When considering different types of Cushing’s syndrome, baseline characteristics of patients with EAS were less favourable (e.g. older age, higher baseline levels of mUFC) compared with Cushing’s disease and bilateral adrenal Cushing’s syndrome patients; however, metyrapone doses and cortisol levels were generally similar across the different subtypes of Cushing’s syndrome at the time of the last visit [5]. Escape from metyrapone treatment, associated with worsening of cortisol-related signs and symptoms, occurred in three patients (who had normalised mUFC levels) after 9 months of metyrapone treatment [5]. There was a significant (p < 0.001 vs. baseline) weight reduction in patients who had mUFC < ULN at the last visit, and after ≥ 3 and 6 months of metyrapone treatment. Some patients with baseline cortisol-related comorbidities required medication adjustments (Table 2).

The rapid onset of action and efficacy of metyrapone in patients with endogenous Cushing’s syndrome were also confirmed in results of the 12-week interim analysis of PROMPT, the first prospective study to document the efficacy of metyrapone using modern assay techniques [56]. The PROMPT study was an open-label, single-arm, international phase III/IV study that investigated the efficacy of metyrapone in adults who were newly diagnosed with endogenous Cushing’s syndrome (any aetiology, except advanced adrenal carcinoma) or with recurrent or persistent Cushing’s disease (after transsphenoidal surgery) [56]. Eligible patients had to have three UFC values (measured over 24 h) each ≥ 50% above the ULN (165 nmol/24 h). The starting dose of metyrapone was based on the severity of hypercortisolism at baseline (≤ 5 or > 5 × ULN), and was administered in 3–4 divided doses and individually titrated based on cortisol levels in urine and serum over 12 weeks to achieve normal urine and/or serum cortisol levels (period 1: dose-titration period). After 12 weeks, patients who had a mean value of three UFCs (mUFC) less than twice the ULN could continue to receive metyrapone for another 24 weeks (period 2: optional extension period) [56].

After 12 weeks of treatment with metyrapone, the majority of patients were responders (Table 2). The primary endpoint of mUFC normalisation (i.e. mUFC ≤ ULN) was achieved by 47% of patients; an additional 33% of patients had ≥ 50% decrease in mUFC from baseline after 12 weeks of treatment with metyrapone, without achieving normalisation (i.e. partial responders) [56]. Normalisation of LNSC was observed in 22% of treated patients. The decrease in median mUFC and LNSC from baseline was rapid, starting at week 1 and continuing to decrease until week 12 (Table 2); the median time to eucortisolaemia was 34 days [56]. Of note, 86% had mUFC ≤ 2 × ULN at week 12 and were eligible to enter the extension period of 6 months [57].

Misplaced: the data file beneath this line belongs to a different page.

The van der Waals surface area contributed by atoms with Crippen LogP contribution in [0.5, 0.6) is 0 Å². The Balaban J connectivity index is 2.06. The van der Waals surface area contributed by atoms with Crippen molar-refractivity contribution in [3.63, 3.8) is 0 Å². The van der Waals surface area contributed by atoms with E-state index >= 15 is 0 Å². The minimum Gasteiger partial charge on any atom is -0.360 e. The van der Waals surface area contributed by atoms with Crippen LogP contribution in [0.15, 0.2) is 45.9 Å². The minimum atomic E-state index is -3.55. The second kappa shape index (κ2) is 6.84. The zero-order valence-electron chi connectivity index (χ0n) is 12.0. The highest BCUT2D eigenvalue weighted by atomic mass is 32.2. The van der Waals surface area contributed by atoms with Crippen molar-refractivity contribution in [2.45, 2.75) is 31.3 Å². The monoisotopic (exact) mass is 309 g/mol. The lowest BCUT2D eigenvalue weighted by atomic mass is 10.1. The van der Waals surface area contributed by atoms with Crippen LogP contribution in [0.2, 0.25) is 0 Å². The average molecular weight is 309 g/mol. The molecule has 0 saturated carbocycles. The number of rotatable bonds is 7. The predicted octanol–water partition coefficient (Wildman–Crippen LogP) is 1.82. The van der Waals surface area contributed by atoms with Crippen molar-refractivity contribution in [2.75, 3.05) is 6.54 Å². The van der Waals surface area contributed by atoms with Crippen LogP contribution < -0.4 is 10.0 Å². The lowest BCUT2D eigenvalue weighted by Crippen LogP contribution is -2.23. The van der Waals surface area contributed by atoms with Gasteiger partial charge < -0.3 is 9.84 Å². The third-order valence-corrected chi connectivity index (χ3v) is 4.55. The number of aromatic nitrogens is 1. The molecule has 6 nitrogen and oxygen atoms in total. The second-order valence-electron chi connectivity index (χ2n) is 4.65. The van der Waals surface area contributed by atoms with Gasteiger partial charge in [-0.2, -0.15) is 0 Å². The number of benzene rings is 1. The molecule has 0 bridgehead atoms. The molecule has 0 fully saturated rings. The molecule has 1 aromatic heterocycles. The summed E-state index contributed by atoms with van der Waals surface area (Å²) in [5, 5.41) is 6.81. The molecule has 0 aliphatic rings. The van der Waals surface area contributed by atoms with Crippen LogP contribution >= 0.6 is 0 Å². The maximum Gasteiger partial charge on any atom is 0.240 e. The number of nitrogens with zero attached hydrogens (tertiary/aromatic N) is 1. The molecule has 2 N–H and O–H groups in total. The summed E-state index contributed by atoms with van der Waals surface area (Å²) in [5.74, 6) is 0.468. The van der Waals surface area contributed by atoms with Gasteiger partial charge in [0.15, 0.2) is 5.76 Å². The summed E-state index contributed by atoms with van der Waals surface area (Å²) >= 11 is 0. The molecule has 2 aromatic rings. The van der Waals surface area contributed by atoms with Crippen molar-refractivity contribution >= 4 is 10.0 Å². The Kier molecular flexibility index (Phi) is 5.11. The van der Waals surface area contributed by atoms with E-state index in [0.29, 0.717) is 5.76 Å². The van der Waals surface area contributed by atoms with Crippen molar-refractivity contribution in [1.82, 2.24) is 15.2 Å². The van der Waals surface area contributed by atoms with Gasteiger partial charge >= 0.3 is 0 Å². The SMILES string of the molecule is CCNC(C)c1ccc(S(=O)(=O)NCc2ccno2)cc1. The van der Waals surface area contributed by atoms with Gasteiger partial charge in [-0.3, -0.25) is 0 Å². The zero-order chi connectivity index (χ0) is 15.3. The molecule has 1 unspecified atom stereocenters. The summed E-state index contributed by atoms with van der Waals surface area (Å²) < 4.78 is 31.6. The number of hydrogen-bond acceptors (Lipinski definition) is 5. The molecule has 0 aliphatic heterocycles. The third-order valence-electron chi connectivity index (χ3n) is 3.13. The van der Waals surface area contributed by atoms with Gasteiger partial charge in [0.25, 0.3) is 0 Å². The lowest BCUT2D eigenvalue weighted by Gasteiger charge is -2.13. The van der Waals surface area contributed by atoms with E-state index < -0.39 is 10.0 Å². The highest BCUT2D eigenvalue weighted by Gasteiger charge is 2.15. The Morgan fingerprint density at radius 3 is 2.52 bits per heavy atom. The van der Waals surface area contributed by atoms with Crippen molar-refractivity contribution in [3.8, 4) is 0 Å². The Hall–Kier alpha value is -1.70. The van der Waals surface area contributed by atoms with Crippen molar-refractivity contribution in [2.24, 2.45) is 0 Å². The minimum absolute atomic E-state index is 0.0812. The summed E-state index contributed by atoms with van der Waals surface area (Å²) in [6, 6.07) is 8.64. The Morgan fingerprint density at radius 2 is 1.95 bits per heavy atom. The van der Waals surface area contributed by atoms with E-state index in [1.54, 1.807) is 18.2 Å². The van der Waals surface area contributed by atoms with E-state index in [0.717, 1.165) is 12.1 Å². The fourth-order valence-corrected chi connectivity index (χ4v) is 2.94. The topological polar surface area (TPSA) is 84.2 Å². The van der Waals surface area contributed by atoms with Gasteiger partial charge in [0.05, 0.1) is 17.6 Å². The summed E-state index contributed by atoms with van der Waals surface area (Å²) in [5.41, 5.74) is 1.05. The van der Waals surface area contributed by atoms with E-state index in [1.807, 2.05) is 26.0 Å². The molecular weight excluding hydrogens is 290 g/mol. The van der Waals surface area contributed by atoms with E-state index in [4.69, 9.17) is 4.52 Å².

In terms of secondary endpoints, metyrapone normalised or improved physical signs and symptoms in the majority of patients (66%), was associated with a median decrease of − 4 and − 5 mmHg in systolic and diastolic blood pressure and a 10 points improvement in Cushing’s quality of life (QoL), at week 12. Moreover, metyrapone was generally associated with relative improvements from baseline in fasting plasma insulin, HbA1c, fasting plasma glucose and cholesterol [56].

Results of the 6-month extension of the PROMPT trial demonstrated that metyrapone treatment was associated with a sustained efficacy (Table 2) [58]. At the time of the last assessment of extension (week 36), mUFC normalisation was evident in 49% of patients who completed the extension (= 35), and a further 23% of patients had a decrease of mUFC ≥ 50% from baseline without achieving normalisation. At week 36, 27% of patients had LNSC normalisation; clinical improvements were also sustained over time (Table 2) [58].

Further support for the long-term efficacy of metyrapone was demonstrated in a subset of patients (n = 38) who were treated for > 6 months in the largest (= 195) retrospective study [treatment duration range, 3 days to 11.6 years] (Tables 3 and 4) [59]. Metyrapone monotherapy was associated with improvements in all monitoring tests during treatment and at the last review on treatment (Tables 3 and 4); patients on a block-and-replace regimen were more likely to achieve mean cortisol day-curve (CDC) levels < 150 nmol/L [59]. Improvements in cortisol levels were also evident amongst 81% and 89% of patients who had CDC or 9 a.m. cortisol levels monitored but did not achieve the normalised cortisol target or biochemical targets, respectively [59]. Improvements in biochemical markers were evident amongst patients treated with metyrapone monotherapy before surgery, monotherapy as secondary treatment, when used as long-term treatment and combination treatment (Tables 3 and 4).